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Annotated

Reference




Jones, S. M., & Bouffard, S. (2012). Social and emotional learning in schools from programs
to strategies. Society for Research on Child Development Social Report Policy , 26(4), 1-
22.

This article had a profound impact on my current teaching practice as it emphasizes
the importance of teachers social emotional competencies and an integrated approach to
social emotional learning into the academic class. Many teachers do not see the effect that
their own state of mind has on their students. I am much more aware of it now than I was
in the past after suffering from a traumatic car accident three years ago. I can see the
effects of my state of mind not only on my students but also on my three children. I am
much more honest with them now. As a new teacher we are often told to never let them
see you sweat or to never show fear. The balance between classroom management and a
supportive environment is often a discussion had between new teachers and those of us
who have been around for many years ( 20 years plus). It is difficult, if not impossible, for
adults to help students build the skills they themselves do not possess. It is vital, then, for
adults working in educational settings to have strong social emotional learning (SEL) skills
themselves. (Jones & Bouffard, 2012, page 14).
Jones and Bouffard (2012), focus on the idea of shifting from a program
implementation approach of SEL to an integrated strategies approach. They explore the
idea that new research warrants a new perspective (Jones & Bouffard, 2012, pg.1) of the
integration of SEL into the academic classes instead of a separate SEL curriculum. This time
effective, low cost alternative to separate SEL curriculum provides a range of new
approaches that can be explored in the general classroom. Jones and Bouffard (2012)
propose an organized framework for integrated SEL based on the five components of social
and emotional learning (SEL): self-management, social awareness, relationship skills, self-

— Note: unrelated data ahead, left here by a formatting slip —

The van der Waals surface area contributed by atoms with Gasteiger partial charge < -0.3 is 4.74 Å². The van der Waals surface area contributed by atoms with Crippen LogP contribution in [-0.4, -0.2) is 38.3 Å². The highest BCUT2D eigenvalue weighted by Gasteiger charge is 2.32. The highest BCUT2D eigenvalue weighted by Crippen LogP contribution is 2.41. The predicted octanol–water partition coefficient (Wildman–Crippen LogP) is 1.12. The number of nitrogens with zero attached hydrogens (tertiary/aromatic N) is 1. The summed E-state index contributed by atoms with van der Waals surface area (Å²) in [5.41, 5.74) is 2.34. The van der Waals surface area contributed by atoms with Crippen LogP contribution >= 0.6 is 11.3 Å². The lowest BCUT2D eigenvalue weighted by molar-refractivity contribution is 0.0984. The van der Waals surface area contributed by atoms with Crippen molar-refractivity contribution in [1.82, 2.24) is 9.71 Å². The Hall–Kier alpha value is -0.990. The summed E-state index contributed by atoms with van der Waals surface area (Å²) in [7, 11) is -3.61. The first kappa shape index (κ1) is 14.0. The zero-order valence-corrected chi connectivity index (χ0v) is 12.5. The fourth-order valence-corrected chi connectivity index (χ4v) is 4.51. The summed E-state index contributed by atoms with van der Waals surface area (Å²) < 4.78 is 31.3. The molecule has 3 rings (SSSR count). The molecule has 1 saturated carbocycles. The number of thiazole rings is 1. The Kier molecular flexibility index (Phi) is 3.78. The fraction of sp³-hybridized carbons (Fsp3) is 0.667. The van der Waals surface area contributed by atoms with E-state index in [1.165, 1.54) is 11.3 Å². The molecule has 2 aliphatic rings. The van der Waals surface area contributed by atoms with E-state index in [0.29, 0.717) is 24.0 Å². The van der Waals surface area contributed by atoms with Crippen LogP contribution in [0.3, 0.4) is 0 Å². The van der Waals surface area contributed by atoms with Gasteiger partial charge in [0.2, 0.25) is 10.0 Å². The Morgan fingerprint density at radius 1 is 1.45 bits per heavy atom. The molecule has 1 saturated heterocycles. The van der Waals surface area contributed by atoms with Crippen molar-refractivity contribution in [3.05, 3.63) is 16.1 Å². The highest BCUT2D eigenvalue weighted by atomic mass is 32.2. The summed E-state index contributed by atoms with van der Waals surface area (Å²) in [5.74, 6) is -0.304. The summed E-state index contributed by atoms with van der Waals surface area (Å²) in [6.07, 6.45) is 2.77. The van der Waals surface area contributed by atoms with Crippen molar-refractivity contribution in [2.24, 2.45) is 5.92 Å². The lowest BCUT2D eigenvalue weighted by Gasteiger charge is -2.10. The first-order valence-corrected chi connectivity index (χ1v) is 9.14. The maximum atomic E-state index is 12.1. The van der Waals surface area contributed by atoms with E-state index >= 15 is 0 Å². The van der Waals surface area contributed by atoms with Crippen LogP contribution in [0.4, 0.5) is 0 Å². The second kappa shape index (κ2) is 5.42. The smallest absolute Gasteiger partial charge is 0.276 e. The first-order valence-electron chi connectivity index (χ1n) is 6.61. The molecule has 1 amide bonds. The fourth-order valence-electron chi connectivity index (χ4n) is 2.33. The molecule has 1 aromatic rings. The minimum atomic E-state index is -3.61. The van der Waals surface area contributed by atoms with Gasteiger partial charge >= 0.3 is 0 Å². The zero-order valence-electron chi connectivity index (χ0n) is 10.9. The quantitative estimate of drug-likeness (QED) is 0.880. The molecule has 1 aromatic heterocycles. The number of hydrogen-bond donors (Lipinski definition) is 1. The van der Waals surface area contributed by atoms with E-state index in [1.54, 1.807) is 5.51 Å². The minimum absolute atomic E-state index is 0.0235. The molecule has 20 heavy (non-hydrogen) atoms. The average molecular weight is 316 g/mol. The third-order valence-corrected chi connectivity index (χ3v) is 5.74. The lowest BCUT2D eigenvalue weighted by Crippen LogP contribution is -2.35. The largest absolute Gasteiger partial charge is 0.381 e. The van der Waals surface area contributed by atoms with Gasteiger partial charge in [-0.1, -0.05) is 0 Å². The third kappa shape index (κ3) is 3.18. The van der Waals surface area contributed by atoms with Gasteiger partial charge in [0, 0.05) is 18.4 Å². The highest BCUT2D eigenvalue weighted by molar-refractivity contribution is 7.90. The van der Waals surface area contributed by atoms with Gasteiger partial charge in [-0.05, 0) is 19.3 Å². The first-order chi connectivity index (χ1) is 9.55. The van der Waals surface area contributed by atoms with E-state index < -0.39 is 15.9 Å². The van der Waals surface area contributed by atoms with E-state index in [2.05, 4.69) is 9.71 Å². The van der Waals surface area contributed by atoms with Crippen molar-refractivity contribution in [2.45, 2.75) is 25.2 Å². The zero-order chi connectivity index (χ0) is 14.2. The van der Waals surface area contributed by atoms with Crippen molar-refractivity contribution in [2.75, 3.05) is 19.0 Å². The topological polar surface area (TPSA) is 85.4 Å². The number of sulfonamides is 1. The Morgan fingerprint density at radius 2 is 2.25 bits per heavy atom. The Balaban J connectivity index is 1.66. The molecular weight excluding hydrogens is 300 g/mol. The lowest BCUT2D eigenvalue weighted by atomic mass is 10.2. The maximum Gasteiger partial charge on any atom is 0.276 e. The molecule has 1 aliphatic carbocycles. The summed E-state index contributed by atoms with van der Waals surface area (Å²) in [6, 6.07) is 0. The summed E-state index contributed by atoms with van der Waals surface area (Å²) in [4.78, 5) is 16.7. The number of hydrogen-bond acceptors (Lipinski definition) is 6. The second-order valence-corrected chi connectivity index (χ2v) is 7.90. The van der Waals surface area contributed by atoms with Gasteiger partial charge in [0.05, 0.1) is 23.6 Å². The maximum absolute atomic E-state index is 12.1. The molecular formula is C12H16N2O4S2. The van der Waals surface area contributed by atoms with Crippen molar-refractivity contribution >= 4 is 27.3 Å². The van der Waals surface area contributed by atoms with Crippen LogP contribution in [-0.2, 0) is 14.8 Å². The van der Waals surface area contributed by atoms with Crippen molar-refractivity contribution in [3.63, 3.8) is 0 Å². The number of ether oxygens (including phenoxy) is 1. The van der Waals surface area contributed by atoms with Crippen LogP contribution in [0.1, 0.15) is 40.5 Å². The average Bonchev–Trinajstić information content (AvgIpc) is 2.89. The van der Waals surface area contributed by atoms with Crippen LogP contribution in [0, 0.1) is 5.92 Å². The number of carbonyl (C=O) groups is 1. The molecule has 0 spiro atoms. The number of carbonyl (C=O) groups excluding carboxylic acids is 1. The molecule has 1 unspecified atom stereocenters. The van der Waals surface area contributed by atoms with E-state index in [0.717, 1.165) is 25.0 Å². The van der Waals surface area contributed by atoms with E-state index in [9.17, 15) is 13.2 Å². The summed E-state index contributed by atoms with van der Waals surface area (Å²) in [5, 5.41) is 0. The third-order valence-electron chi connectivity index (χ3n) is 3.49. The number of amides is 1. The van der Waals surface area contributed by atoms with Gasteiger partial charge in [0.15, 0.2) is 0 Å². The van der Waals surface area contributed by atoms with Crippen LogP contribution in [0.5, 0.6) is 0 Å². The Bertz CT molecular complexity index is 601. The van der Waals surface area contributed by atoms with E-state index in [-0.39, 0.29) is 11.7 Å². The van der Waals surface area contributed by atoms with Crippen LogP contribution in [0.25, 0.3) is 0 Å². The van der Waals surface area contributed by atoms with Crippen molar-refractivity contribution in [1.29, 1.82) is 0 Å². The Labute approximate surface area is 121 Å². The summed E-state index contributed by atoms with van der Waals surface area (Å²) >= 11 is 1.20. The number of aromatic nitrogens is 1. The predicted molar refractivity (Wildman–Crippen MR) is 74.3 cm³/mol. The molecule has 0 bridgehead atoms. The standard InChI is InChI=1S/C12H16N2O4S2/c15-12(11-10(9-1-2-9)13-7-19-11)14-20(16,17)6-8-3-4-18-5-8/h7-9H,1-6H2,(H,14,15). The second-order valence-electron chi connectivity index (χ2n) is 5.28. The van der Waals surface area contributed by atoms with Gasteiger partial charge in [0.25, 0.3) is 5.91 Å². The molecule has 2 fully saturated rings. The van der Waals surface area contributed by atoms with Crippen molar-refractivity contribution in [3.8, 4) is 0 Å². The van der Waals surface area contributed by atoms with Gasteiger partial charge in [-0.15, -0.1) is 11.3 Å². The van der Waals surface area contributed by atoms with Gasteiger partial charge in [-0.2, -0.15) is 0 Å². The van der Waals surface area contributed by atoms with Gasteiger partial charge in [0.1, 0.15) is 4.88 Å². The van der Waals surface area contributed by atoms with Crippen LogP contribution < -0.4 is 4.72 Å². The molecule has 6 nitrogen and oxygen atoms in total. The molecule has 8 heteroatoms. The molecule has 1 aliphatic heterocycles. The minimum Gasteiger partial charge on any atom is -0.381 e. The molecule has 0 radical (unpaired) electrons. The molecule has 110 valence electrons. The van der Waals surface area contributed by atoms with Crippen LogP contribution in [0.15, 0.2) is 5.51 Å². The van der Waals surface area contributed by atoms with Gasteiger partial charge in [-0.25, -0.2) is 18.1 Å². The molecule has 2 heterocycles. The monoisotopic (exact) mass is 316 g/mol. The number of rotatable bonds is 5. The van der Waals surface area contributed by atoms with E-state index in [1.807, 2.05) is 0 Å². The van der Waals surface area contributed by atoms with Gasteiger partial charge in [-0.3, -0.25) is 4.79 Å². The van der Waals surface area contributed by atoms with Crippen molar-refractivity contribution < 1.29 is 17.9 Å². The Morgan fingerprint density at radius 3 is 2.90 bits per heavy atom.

awareness and responsible decision making. I can draw comparison to the Ministry of
Educations new curriculum that incorporates these SEL ideas within the new curriculum
framework for British Columbia. As a High school teacher, I have seen the curriculum draft
for the 10-12 grades and look forward to learning more about how social-emotional
learning maybe integrated into the curriculums. Will it be subject specific or across the
board in all areas?
Teaching a very content driven, academic class such as mathematics, SEL is not
integrated unless it comes from the teacher. Jones and Bouffard explain that because
academic skills and SEL skills develop and operate together, efforts to promote them should
be designed to promote both at the same time. (Jones & Bouffard, 2012, page 9). Were as
in the past I might have been inclined to believe they were seperate things ( academic and
social-emotional learning), I am under the firm belief that they are completely intertwined.
Math anxiety runs rampant through my classes with students who feel they are dumb or
cant do math. I have slowly built a program for grade 9 students to build their self
esteem and provide them with an adapted program so that they can celebrate their math
accomplishments and successes. Given the way in which I have changed my practice over
the years my classes are usually full of students who are at-risk, who need an extra special
touch or struggle with self-esteem issues. I would say that I take an integrated approach to
SEL and while not being able to specifically label it SEL in the past, can now see how my
practice relates to research. I can also see that making sure that teachers are aware of their
own SEL competencies can enhance their practice and provide a better learning
environment for their students.